The previously announced special stock dividend of 1,776,557 shares (accounts for 1:30 reverse split) of AquaBounty by Intrexon (NYSE:XON) began trading on January 9 on a "when-issued" basis under the symbol "AQB" and will continue to trade this way through January 18, the distribution date. "When-issued" means that the shares have been authorized but not yet issued.
On January 18, XON shareholders will be entitled to receive ~0.014968 of a share of AquaBounty for each XON common share owned.
AquaBounty raises salmon in a sustainable manner that optimizes fish health while minimizing the environmental impact.
Intrexon Corporation (NYSE:XON) announced a special stock dividend of ~53.30M shares of common stock of AquaBounty Technologies, subject to adjustment to reflect a 1:30 reverse stock split of AquaBounty's common stock that is expected to be implemented by AquaBounty prior to the distribution of the special stock dividend.
Payable Jan. 18; for shareholders of record Jan. 9
Intrexon's (NYSE:XON) Oxitec unit reports that it has overwhelming support for its engineered mosquito program in Brazil as a method to control the incidence of diseases like Zika, dengue and chikungunya spread by the Aedes aegypti mosquito.
In an independent survey conducted in early November, almost 93% of the residents in Piracicaba city support the Friendly Aedes project which began in April 2015 and now encompasses an area of 60K people.
A trial in the Florida Keys is set to go if local opposition can be overcome in Key Haven, the site of the study. The local Mosquito Control Board backs the project.
Texas has reported its first home-grown case of Zika virus - making it the second U.S. state with mosquitoes spreading the disease.
It's a long-feared development but not a surprising one. Like Florida, South Texas is home to the Aedes aegypti mosquitoes that spread Zika and also hosts many travelers to and from countries where the virus has been spreading.
Oxitec's parent Intrexon (XON -2.1%) eases on increased volume in early trading despite the good news that the Florida Keys Mosquito Control District voted to approve an investigational agreement for the use of Oxitec's engineered mosquitoes, OX513A, to reduce the local population of Aedes aegypti mosquitoes, the primary vector for Zika, dengue and chikungunya.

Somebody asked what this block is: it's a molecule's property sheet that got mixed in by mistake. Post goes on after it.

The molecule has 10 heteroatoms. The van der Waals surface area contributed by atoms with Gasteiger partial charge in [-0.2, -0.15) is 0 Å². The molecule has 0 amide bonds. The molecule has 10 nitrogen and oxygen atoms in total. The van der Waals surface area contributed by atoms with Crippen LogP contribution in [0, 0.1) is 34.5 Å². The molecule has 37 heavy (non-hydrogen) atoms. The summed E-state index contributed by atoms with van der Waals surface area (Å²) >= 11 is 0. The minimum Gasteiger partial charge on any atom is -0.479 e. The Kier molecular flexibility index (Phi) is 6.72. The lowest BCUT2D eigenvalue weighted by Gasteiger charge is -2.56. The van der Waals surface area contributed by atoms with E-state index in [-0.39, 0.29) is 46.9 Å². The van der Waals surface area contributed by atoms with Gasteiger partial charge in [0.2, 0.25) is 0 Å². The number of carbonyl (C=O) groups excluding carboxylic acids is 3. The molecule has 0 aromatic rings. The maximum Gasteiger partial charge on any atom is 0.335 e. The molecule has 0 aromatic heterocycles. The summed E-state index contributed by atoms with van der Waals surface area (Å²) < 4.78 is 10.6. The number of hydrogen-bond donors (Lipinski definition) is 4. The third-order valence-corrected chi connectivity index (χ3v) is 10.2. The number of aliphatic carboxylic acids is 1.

Florida's Key Haven is the proposed trial site if local opposition can be overcome.
Dampening investors' enthusiasm could be WHO's declaration that Zika is no longer a public health emergency of international concern.
Intrexon (XON +5.2%) is riding the initial bullish biotech wave after the Trump victory, but there is a bit of bad news related to a U.S. field trial of subsidiary Oxitec's genetically altered mosquitoes, OX513A, to assess their ability to reduce the spread of diseases like Zika, dengue, yellow fever and chikungunya.
The proposed study will be conducted in Florida's Key Haven, an island in the lower keys with ~1,000 residents, most of which apparently take a dim view of the project. In a ballot vote yesterday, almost 2/3 oppose it. In a countywide referendum, however, ~58% support it.
Key Haven residents don't want their area used as an experiment site because they perceive a lack of evidence that the engineered Aedes aegypti mosquitoes are safe for the environment.
The results of the referendums are nonbinding. The ultimate decision will be made by the five-member Florida Keys Mosquito Control District. Most residents expect it to follow the majority vote but the split makes the decision more uncertain.
Florida officials have announced a new area of Zika transmission in Miami, which has already infected five individuals, and called on the federal government for funding to help fight the virus.
It's the third established outbreak in the city, a hot zone for Zika because it has both the Aedes mosquitoes that transmit the disease, and an influx of travelers from other areas where the virus is spreading.
Florida officials are warning that Hurricane Matthew could complicate efforts to control Zika by interrupting mosquito-spraying efforts and boosting numbers of the biting bugs that spread the virus.
The warnings come as authorities reported six new suspected non-travel-related Zika cases in Miami Beach and Miami-Dade County, bringing the number of cases where local mosquitoes are believed to have caused infections to 139.
After meeting with the top four congressional leaders on Monday, President Obama said he was encouraged that lawmakers would be able to reach an agreement on funding to fight the Zika virus.
In February, Obama had asked Congress to approve $1.9B in emergency funds to battle Zika with diagnostic tools and vaccines, but disagreements over side issues related to abortion led to divisions about full funding.
A bipartisan coalition of Florida politicians are urging the U.S. government to step up efforts to fight Zika, including sanctioning the emergency use of Intrexon's (NYSE:XON) genetically engineered mosquitoes.
Emphasizing the point, Florida Rep. David Jolly brought a container of mosquitoes onto the House floor Wednesday to criticize Congress for failing to pass legislation to combat the virus in the Sunshine State.